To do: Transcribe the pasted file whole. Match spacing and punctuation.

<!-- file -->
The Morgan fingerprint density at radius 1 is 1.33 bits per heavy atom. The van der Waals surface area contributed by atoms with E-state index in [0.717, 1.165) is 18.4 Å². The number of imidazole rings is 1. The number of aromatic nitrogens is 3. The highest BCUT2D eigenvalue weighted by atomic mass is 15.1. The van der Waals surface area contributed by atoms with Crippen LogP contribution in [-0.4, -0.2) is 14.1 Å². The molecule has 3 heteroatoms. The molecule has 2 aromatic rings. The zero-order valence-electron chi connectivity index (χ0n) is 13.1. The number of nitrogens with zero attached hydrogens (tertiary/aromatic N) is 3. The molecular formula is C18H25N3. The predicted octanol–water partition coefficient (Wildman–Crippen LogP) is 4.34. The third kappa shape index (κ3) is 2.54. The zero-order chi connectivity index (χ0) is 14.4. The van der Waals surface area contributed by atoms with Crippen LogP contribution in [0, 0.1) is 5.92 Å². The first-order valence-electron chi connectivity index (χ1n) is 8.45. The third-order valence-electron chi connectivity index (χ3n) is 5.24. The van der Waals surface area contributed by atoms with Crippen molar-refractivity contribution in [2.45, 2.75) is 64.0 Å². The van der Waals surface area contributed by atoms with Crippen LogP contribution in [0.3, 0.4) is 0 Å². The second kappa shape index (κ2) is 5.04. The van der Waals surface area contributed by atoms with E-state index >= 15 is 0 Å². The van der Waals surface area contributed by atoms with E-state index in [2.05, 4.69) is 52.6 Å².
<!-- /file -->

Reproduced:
The Morgan fingerprint density at radius 1 is 1.33 bits per heavy atom. The van der Waals surface area contributed by atoms with E-state index in [0.717, 1.165) is 18.4 Å². The number of imidazole rings is 1. The number of aromatic nitrogens is 3. The highest BCUT2D eigenvalue weighted by atomic mass is 15.1. The van der Waals surface area contributed by atoms with Crippen LogP contribution in [-0.4, -0.2) is 14.1 Å². The molecule has 3 heteroatoms. The molecule has 2 aromatic rings. The zero-order valence-electron chi connectivity index (χ0n) is 13.1. The number of nitrogens with zero attached hydrogens (tertiary/aromatic N) is 3. The molecular formula is C18H25N3. The predicted octanol–water partition coefficient (Wildman–Crippen LogP) is 4.34. The third kappa shape index (κ3) is 2.54. The zero-order chi connectivity index (χ0) is 14.4. The van der Waals surface area contributed by atoms with Crippen LogP contribution in [0, 0.1) is 5.92 Å². The first-order valence-electron chi connectivity index (χ1n) is 8.45. The third-order valence-electron chi connectivity index (χ3n) is 5.24. The van der Waals surface area contributed by atoms with Crippen molar-refractivity contribution in [2.45, 2.75) is 64.0 Å². The van der Waals surface area contributed by atoms with Crippen LogP contribution in [0.3, 0.4) is 0 Å². The second kappa shape index (κ2) is 5.04. The van der Waals surface area contributed by atoms with E-state index >= 15 is 0 Å². The van der Waals surface area contributed by atoms with E-state index in [2.05, 4.69) is 52.6 Å².